We thank Dr. Heard for her images and welcome photo submissions from our other readers! It is easy to submit a photo for consideration for publishing in Contact Lenses Today. Simply visit http://www.cltoday.com/upload/upload.aspx to upload your image. Please include an explanation of the photo and your full name, degree or title and city/state/country.
RESEARCH REVIEW Loretta B. Szczotka-Flynn, OD, PhD, MS, FAAO
Soft Lens Options for Keratoconus
Custom soft contact lenses are becoming more popular for fitting keratoconus patients with several new fitting sets launched in the past year. My keratoconic patients often ask for them, and I have historically discounted their ability to correct the irregular astigmatism and higher order aberrations that accompany keratoconus. However, a new paper begs to differ.
Jinabhai and coworkers released a study of ocular aberrations in keratoconic patients using toric soft contact lenses, rigid-gas-permeable (GP) contact lenses and spectacle lens correction. Twenty-two keratoconus patients (16 GP lens wearers and six spectacle wearers) were fitted with toric soft lenses and ocular aberrations were measured with and without the patient's habitual correction and with the SCL in place. In the GP lens wearers both the habitual lenses and the toric soft lenses significantly reduced coma, trefoil, 3rd-order, 4th-order cylinder and higher-order root-mean-square (RMS) aberrations. Although GP lenses gave better low-contrast acuity, there were no differences between lens types for high-contrast acuity. Additionally, although visual performance with the toric soft lenses was found to be comparable to that measured with spectacles, the toric soft lenses were successful in significantly reducing uncorrected higher-order aberrations (except spherical aberration).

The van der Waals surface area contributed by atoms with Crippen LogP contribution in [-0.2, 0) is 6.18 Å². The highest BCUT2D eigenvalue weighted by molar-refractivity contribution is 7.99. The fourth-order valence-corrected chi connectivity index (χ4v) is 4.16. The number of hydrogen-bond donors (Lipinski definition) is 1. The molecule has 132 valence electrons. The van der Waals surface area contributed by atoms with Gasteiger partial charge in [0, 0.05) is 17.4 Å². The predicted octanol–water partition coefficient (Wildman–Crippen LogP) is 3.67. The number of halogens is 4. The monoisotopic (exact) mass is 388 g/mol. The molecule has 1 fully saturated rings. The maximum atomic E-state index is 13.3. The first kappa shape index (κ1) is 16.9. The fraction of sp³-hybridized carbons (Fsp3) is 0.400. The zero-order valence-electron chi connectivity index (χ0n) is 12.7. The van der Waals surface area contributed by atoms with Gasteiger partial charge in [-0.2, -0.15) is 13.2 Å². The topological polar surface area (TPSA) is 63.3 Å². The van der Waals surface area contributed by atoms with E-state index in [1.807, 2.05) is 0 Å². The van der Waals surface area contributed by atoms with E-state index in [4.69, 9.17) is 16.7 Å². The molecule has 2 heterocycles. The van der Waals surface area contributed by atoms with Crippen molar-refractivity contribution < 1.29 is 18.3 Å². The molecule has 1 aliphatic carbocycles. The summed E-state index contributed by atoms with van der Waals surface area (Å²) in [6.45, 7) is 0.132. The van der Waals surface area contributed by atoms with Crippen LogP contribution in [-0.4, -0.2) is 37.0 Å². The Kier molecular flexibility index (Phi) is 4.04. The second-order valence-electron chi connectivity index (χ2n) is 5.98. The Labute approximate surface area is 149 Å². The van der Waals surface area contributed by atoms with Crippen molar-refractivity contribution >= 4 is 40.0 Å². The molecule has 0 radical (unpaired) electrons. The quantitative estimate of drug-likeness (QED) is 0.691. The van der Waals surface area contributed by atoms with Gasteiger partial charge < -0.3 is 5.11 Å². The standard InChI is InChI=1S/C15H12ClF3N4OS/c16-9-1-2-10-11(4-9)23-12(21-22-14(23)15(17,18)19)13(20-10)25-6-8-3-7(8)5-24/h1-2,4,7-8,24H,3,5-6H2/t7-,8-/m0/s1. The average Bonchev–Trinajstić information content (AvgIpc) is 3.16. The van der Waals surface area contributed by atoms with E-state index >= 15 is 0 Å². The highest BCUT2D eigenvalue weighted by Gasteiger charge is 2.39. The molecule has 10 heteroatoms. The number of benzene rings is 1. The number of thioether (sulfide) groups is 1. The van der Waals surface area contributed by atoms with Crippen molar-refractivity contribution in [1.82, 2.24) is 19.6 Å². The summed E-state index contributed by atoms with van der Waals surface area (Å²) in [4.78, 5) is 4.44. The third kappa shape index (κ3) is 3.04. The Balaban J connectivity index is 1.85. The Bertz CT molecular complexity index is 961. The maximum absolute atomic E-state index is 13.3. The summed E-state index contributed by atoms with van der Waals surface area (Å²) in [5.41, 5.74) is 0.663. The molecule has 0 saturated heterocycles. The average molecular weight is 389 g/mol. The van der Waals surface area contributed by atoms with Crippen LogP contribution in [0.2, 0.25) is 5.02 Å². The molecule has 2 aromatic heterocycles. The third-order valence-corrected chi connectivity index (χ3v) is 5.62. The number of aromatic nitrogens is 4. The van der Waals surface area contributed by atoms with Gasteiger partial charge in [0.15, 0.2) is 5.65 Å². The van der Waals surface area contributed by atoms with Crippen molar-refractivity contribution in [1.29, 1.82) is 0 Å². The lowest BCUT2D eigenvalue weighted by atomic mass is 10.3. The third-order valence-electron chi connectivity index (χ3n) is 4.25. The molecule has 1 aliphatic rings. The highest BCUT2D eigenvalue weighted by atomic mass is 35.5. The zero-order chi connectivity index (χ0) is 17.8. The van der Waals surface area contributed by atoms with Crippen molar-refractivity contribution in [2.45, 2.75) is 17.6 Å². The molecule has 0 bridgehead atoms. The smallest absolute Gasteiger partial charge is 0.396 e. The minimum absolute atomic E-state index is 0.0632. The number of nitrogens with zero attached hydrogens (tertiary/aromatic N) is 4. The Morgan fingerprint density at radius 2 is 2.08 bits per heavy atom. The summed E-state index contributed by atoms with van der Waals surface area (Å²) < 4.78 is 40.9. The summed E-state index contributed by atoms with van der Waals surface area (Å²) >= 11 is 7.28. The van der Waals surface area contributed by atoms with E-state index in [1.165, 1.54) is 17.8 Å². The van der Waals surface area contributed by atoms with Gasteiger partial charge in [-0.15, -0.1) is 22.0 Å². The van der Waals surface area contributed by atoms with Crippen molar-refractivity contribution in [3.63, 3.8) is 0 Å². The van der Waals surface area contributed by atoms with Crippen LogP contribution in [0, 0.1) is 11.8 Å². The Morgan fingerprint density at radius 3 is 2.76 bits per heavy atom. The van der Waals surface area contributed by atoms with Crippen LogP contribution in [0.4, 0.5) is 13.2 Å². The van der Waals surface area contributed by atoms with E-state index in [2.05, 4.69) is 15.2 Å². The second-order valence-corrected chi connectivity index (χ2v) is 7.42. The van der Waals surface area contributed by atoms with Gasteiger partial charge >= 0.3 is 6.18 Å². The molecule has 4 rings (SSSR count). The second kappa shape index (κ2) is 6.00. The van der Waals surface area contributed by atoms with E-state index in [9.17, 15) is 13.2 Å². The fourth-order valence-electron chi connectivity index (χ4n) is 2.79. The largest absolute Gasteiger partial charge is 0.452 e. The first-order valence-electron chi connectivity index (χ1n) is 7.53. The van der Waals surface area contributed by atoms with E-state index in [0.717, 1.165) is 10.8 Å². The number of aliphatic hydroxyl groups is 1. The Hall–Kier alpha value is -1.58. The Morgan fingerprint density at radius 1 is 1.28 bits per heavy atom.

This is great news for GP intolerant keratoconus patients — I will certainly keep these soft lens options in mind in the future.
Jinabhai A, Radhakrishnan H, Tromans C, O'Donnell C. Visual performance and optical quality with soft lenses in keratoconus patients. Ophthalmic Physiol Opt 2012. Jan 24. doi: 10.1111/j.1475-1313.2011.00889.x. [Epub ahead of print]
VIEWS FROM ABROAD Brien Holden, PhD, DSc, OAM, FAAO
At a recent Expert Panel at the World Health Organization (WHO), where I was serving as an expert on uncorrected refractive errors, much fascinating data was presented and discussed regarding strategies for dealing with non-communicable diseases. Data was presented for all the world's regions — but two countries don't fit — India and China. They are so big (1.3 and 1.2 billion people, respectively) that their situations distort regional data beyond recognition. And what a contrast these two countries are — nowhere greater than in refractive error and contact lenses.
In China, the majority are myopic and there may be as many as 25 million contact lens wearers; many part-time and a very significant percentage cosmetic tinted lens wearers. India on the other hand, has 20% myopia and maybe as little as 1 million wearers.
Both countries, however, share a common characteristic (as do many) — to be a success in China you have to be (think) Chinese and to be a success in India you have to be (think) Indian. As Kapil Sibal, one of the most articulate and visionary political leaders I have ever met says, "Don't come to India to sell Australian bits and pieces, join us in a knowledge partnership and research, develop, manufacture and market in India, for India and from India to the rest of the World."
Only those eyecare companies that understand the culture will make it in China and India. But look to these mammoth societies to catch up. And contact lenses will be no exception. In 10 years, maybe even 5, there will be more contact lens wearers in China than in the U.S. Their science is awesome; their research excellent, their need is immense. Both countries have shown that they can outstrip the rest of the world when they set their minds and resources to it — how ironic that the former colony, India, through Tata owns British Steel and Jaguar, Land Rover, Rover, Daimler.